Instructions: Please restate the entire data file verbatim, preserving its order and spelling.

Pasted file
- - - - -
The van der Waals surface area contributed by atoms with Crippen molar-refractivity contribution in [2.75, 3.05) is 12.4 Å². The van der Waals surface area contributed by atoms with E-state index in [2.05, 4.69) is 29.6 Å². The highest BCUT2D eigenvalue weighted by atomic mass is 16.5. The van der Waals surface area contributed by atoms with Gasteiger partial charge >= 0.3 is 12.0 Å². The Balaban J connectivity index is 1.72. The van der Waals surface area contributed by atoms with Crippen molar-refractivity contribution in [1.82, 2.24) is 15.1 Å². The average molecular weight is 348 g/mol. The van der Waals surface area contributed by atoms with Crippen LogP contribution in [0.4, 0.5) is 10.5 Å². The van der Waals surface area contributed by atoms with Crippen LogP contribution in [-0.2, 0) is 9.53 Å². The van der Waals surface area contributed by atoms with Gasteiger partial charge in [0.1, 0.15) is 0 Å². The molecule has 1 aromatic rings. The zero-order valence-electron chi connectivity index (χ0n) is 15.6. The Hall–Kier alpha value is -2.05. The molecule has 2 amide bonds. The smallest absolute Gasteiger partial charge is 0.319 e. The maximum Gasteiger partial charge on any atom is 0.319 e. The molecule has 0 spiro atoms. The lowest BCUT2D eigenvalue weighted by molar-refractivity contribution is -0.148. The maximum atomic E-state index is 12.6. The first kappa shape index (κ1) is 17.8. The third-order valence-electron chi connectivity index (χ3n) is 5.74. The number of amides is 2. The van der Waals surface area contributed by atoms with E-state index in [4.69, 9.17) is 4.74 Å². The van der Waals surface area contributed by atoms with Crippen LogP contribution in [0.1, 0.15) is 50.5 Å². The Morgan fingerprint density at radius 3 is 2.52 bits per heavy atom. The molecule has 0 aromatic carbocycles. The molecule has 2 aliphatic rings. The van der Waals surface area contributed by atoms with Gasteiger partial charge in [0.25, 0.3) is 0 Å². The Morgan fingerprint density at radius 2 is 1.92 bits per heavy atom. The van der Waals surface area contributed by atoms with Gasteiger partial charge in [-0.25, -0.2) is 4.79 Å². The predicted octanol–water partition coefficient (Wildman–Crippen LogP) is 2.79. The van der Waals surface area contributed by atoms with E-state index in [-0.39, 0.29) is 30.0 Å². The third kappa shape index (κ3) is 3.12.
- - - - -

The van der Waals surface area contributed by atoms with Crippen molar-refractivity contribution in [2.75, 3.05) is 12.4 Å². The van der Waals surface area contributed by atoms with E-state index in [2.05, 4.69) is 29.6 Å². The highest BCUT2D eigenvalue weighted by atomic mass is 16.5. The van der Waals surface area contributed by atoms with Gasteiger partial charge >= 0.3 is 12.0 Å². The Balaban J connectivity index is 1.72. The van der Waals surface area contributed by atoms with Crippen molar-refractivity contribution in [1.82, 2.24) is 15.1 Å². The average molecular weight is 348 g/mol. The van der Waals surface area contributed by atoms with Crippen LogP contribution in [0.4, 0.5) is 10.5 Å². The van der Waals surface area contributed by atoms with Crippen LogP contribution in [-0.2, 0) is 9.53 Å². The van der Waals surface area contributed by atoms with Gasteiger partial charge in [0.1, 0.15) is 0 Å². The molecule has 1 aromatic rings. The zero-order valence-electron chi connectivity index (χ0n) is 15.6. The Hall–Kier alpha value is -2.05. The molecule has 2 amide bonds. The smallest absolute Gasteiger partial charge is 0.319 e. The maximum Gasteiger partial charge on any atom is 0.319 e. The molecule has 0 spiro atoms. The lowest BCUT2D eigenvalue weighted by molar-refractivity contribution is -0.148. The maximum atomic E-state index is 12.6. The first kappa shape index (κ1) is 17.8. The third-order valence-electron chi connectivity index (χ3n) is 5.74. The number of amides is 2. The van der Waals surface area contributed by atoms with E-state index in [4.69, 9.17) is 4.74 Å². The van der Waals surface area contributed by atoms with Crippen LogP contribution in [0.1, 0.15) is 50.5 Å². The Morgan fingerprint density at radius 3 is 2.52 bits per heavy atom. The molecule has 0 aromatic carbocycles. The molecule has 2 aliphatic rings. The van der Waals surface area contributed by atoms with Gasteiger partial charge in [0.25, 0.3) is 0 Å². The Morgan fingerprint density at radius 2 is 1.92 bits per heavy atom. The van der Waals surface area contributed by atoms with Gasteiger partial charge in [-0.25, -0.2) is 4.79 Å². The predicted octanol–water partition coefficient (Wildman–Crippen LogP) is 2.79. The van der Waals surface area contributed by atoms with E-state index in [-0.39, 0.29) is 30.0 Å². The third kappa shape index (κ3) is 3.12.